While I don't have my Astronomers license, I'll start the ball rolling for this really interesting question!
Is it theoretically possible to see a spiral galaxy head on, and side on, if there is a convenient gravitational lensing effect?
Photons via lensing
- It certainly depends on what the definition of "see" is. Astronomers are famous for squeezing out every drop of information available from even a meagre drizzle of photons; Astronomy doesn't depend exclusively on high resolution images.
- Gravitational lensing can bend light through arbitrarily large angles, see for example answers to
This won't be a complete answer, but certainly it is possible to receive at least a stream of photons at Earth from both the edge-on and axial direction if at least one (or two) sufficiently strong gravitational lensing bodies happen to be in the right place.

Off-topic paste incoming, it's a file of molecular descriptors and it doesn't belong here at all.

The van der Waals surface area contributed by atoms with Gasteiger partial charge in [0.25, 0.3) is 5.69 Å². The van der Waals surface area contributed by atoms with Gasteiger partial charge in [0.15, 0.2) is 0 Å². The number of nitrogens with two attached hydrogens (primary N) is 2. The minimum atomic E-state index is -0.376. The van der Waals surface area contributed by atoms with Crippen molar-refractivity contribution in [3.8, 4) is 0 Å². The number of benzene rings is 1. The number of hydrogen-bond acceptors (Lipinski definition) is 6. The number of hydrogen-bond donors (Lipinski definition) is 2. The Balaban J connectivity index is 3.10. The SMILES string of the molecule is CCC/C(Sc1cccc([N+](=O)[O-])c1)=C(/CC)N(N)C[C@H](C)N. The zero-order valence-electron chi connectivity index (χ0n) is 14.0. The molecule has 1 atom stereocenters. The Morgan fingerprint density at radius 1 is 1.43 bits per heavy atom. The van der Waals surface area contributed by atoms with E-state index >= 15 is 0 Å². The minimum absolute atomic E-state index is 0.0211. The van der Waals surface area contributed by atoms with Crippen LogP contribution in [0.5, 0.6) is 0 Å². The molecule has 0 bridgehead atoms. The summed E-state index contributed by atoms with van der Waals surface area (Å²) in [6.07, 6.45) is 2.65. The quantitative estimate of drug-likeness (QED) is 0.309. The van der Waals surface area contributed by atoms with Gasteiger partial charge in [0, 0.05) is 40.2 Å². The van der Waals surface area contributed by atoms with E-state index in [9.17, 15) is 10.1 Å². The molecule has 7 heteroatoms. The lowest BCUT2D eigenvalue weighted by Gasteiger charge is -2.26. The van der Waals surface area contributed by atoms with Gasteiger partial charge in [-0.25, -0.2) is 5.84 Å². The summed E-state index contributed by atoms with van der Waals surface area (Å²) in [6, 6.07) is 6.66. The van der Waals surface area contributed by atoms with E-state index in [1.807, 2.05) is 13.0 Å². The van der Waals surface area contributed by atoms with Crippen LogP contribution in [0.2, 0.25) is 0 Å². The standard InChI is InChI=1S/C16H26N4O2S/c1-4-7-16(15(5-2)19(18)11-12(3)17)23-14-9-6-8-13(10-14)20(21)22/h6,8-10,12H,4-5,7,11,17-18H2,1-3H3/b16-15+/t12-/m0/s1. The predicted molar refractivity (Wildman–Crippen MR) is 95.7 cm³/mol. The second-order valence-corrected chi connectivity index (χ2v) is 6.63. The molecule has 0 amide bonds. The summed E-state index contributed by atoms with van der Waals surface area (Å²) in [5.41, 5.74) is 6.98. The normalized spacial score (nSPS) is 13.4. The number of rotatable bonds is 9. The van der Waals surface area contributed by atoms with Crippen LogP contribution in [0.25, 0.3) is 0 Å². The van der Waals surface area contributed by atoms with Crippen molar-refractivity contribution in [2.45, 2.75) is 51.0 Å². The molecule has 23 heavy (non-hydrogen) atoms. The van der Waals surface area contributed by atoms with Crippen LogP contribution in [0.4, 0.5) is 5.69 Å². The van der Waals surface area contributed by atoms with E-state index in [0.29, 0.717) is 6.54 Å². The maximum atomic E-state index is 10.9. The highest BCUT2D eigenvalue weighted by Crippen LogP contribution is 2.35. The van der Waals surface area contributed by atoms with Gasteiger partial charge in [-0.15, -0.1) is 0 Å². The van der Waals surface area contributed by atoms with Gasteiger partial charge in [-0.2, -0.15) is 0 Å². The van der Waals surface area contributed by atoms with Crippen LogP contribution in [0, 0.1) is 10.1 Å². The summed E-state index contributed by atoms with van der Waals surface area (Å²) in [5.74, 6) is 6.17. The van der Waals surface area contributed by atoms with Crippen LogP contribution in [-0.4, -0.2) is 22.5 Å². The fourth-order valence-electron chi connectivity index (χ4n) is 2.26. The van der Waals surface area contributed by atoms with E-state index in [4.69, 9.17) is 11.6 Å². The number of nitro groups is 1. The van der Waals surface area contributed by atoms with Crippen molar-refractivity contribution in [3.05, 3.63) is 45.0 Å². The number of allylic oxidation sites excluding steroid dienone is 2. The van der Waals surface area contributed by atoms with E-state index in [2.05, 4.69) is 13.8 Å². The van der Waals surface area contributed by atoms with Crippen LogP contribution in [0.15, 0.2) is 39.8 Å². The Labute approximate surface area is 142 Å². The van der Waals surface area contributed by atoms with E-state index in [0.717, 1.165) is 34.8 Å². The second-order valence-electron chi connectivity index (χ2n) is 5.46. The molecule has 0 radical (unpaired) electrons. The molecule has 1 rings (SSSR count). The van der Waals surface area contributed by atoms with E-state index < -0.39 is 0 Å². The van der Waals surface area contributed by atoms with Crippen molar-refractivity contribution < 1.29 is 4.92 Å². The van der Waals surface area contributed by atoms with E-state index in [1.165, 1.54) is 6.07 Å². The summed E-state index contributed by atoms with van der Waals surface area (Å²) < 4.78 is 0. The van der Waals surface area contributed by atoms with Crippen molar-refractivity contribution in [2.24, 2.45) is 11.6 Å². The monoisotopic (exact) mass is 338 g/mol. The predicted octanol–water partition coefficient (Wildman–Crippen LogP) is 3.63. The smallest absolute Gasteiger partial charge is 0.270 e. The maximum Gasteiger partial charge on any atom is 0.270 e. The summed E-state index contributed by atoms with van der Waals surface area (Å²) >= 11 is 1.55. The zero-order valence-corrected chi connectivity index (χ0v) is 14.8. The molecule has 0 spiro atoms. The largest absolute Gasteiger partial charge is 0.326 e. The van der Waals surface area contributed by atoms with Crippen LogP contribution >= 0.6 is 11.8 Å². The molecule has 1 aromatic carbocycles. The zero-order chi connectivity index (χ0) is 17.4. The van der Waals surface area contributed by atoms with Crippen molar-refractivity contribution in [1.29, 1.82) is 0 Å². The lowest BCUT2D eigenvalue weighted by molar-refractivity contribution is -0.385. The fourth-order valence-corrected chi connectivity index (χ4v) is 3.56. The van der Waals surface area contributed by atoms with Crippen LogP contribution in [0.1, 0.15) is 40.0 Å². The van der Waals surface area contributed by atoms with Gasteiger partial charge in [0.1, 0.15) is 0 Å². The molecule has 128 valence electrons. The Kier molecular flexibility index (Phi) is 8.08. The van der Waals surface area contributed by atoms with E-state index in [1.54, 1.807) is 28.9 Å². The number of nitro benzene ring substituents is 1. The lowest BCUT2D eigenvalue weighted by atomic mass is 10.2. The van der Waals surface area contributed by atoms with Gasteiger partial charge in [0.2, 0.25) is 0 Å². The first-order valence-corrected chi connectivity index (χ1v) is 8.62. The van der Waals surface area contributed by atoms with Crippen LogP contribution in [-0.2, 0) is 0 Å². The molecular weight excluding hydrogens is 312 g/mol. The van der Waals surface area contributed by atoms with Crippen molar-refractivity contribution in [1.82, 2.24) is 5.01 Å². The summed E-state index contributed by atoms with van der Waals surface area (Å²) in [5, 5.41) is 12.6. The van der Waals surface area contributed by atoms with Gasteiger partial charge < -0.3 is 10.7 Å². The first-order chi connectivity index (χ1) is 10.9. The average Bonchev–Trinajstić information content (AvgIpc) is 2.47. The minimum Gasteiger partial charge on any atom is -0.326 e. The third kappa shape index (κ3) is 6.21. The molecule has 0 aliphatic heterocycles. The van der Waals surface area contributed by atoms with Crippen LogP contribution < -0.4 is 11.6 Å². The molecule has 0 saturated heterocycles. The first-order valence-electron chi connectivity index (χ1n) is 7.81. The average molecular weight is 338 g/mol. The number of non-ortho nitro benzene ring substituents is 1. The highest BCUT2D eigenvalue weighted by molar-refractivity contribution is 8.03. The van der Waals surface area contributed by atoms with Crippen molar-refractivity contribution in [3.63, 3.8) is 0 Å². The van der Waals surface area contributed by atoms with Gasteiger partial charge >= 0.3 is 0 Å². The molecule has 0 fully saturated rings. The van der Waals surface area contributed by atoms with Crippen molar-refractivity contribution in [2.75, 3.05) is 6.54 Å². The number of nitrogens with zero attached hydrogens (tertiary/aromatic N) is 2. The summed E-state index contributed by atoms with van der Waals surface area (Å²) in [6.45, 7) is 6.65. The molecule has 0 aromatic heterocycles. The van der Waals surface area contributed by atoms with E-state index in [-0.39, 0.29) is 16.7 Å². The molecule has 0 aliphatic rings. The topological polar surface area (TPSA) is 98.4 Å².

Photons via scattering
Dust and (to some extent) gas can scatter light. It is not impossible that an extended object can be illuminated by axial light from an edge-on galaxy and scatter some of that towards us. The most likely scenario would probably involve some kind of high energy event or flare from matter falling into a supermassive black hole at the center of the galaxy; the time delay or "echo" between any direct light and the reflected light with a longer path would confirm that the two observed transient events were in fact from the same initial event.